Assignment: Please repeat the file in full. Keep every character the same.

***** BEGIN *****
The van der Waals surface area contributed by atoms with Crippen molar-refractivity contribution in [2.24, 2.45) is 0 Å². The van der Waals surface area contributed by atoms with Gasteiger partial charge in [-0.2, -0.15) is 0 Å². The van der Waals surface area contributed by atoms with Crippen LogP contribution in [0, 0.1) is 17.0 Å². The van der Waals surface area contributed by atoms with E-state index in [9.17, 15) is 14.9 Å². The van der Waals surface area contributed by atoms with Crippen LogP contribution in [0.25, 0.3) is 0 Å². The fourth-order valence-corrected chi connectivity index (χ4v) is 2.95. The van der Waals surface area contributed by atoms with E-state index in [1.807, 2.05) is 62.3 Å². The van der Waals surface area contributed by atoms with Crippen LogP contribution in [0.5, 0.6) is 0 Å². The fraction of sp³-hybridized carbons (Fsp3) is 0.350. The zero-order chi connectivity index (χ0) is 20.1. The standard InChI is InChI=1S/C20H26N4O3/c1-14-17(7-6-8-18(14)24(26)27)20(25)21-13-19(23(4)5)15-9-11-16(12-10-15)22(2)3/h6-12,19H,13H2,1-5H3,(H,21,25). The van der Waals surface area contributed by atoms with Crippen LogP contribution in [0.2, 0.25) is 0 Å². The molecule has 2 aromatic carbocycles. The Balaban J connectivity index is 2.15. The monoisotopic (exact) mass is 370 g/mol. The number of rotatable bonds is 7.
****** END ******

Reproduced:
The van der Waals surface area contributed by atoms with Crippen molar-refractivity contribution in [2.24, 2.45) is 0 Å². The van der Waals surface area contributed by atoms with Gasteiger partial charge in [-0.2, -0.15) is 0 Å². The van der Waals surface area contributed by atoms with Crippen LogP contribution in [0, 0.1) is 17.0 Å². The van der Waals surface area contributed by atoms with E-state index in [9.17, 15) is 14.9 Å². The van der Waals surface area contributed by atoms with Crippen LogP contribution in [0.25, 0.3) is 0 Å². The fourth-order valence-corrected chi connectivity index (χ4v) is 2.95. The van der Waals surface area contributed by atoms with E-state index in [1.807, 2.05) is 62.3 Å². The van der Waals surface area contributed by atoms with Crippen LogP contribution in [0.5, 0.6) is 0 Å². The fraction of sp³-hybridized carbons (Fsp3) is 0.350. The zero-order chi connectivity index (χ0) is 20.1. The standard InChI is InChI=1S/C20H26N4O3/c1-14-17(7-6-8-18(14)24(26)27)20(25)21-13-19(23(4)5)15-9-11-16(12-10-15)22(2)3/h6-12,19H,13H2,1-5H3,(H,21,25). The van der Waals surface area contributed by atoms with Crippen LogP contribution in [0.2, 0.25) is 0 Å². The molecule has 2 aromatic carbocycles. The Balaban J connectivity index is 2.15. The monoisotopic (exact) mass is 370 g/mol. The number of rotatable bonds is 7.